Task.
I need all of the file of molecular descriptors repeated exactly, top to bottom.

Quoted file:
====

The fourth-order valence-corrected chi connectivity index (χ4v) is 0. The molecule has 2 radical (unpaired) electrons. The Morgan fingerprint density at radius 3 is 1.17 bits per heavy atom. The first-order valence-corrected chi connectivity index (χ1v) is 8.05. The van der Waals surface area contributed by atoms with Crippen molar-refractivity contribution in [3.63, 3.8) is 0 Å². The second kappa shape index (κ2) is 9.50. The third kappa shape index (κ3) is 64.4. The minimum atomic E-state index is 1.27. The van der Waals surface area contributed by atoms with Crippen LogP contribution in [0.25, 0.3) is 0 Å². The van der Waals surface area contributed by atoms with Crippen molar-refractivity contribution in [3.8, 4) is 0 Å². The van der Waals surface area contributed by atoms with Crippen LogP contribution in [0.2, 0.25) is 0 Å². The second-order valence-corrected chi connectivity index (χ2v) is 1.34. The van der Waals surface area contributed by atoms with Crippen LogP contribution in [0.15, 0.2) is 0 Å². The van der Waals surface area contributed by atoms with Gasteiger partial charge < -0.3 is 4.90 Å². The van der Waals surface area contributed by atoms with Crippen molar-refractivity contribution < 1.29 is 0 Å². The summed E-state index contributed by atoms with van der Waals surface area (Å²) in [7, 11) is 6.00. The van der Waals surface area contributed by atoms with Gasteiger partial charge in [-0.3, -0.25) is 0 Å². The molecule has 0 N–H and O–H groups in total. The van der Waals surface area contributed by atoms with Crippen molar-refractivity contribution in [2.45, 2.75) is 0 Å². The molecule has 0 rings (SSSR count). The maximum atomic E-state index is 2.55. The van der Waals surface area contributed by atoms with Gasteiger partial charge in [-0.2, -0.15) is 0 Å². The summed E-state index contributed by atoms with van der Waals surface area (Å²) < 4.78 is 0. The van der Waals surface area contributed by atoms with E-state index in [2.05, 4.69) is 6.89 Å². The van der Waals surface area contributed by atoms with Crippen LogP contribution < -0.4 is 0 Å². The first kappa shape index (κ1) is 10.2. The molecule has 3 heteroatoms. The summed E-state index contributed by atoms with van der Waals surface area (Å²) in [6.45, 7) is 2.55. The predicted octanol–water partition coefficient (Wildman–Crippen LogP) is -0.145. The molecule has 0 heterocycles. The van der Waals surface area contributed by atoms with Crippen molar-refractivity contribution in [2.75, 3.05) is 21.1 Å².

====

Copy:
The fourth-order valence-corrected chi connectivity index (χ4v) is 0. The molecule has 2 radical (unpaired) electrons. The Morgan fingerprint density at radius 3 is 1.17 bits per heavy atom. The first-order valence-corrected chi connectivity index (χ1v) is 8.05. The van der Waals surface area contributed by atoms with Crippen molar-refractivity contribution in [3.63, 3.8) is 0 Å². The second kappa shape index (κ2) is 9.50. The third kappa shape index (κ3) is 64.4. The minimum atomic E-state index is 1.27. The van der Waals surface area contributed by atoms with Crippen LogP contribution in [0.25, 0.3) is 0 Å². The van der Waals surface area contributed by atoms with Crippen molar-refractivity contribution in [3.8, 4) is 0 Å². The van der Waals surface area contributed by atoms with Crippen LogP contribution in [0.2, 0.25) is 0 Å². The second-order valence-corrected chi connectivity index (χ2v) is 1.34. The van der Waals surface area contributed by atoms with Crippen LogP contribution in [0.15, 0.2) is 0 Å². The van der Waals surface area contributed by atoms with Gasteiger partial charge < -0.3 is 4.90 Å². The van der Waals surface area contributed by atoms with Crippen molar-refractivity contribution < 1.29 is 0 Å². The summed E-state index contributed by atoms with van der Waals surface area (Å²) in [7, 11) is 6.00. The van der Waals surface area contributed by atoms with Gasteiger partial charge in [-0.3, -0.25) is 0 Å². The molecule has 0 N–H and O–H groups in total. The van der Waals surface area contributed by atoms with Crippen molar-refractivity contribution in [2.45, 2.75) is 0 Å². The molecule has 0 rings (SSSR count). The maximum atomic E-state index is 2.55. The van der Waals surface area contributed by atoms with Gasteiger partial charge in [-0.2, -0.15) is 0 Å². The summed E-state index contributed by atoms with van der Waals surface area (Å²) < 4.78 is 0. The van der Waals surface area contributed by atoms with E-state index in [2.05, 4.69) is 6.89 Å². The van der Waals surface area contributed by atoms with Crippen LogP contribution < -0.4 is 0 Å². The first kappa shape index (κ1) is 10.2. The molecule has 3 heteroatoms. The summed E-state index contributed by atoms with van der Waals surface area (Å²) in [6.45, 7) is 2.55. The predicted octanol–water partition coefficient (Wildman–Crippen LogP) is -0.145. The molecule has 0 heterocycles. The van der Waals surface area contributed by atoms with Crippen molar-refractivity contribution in [2.75, 3.05) is 21.1 Å².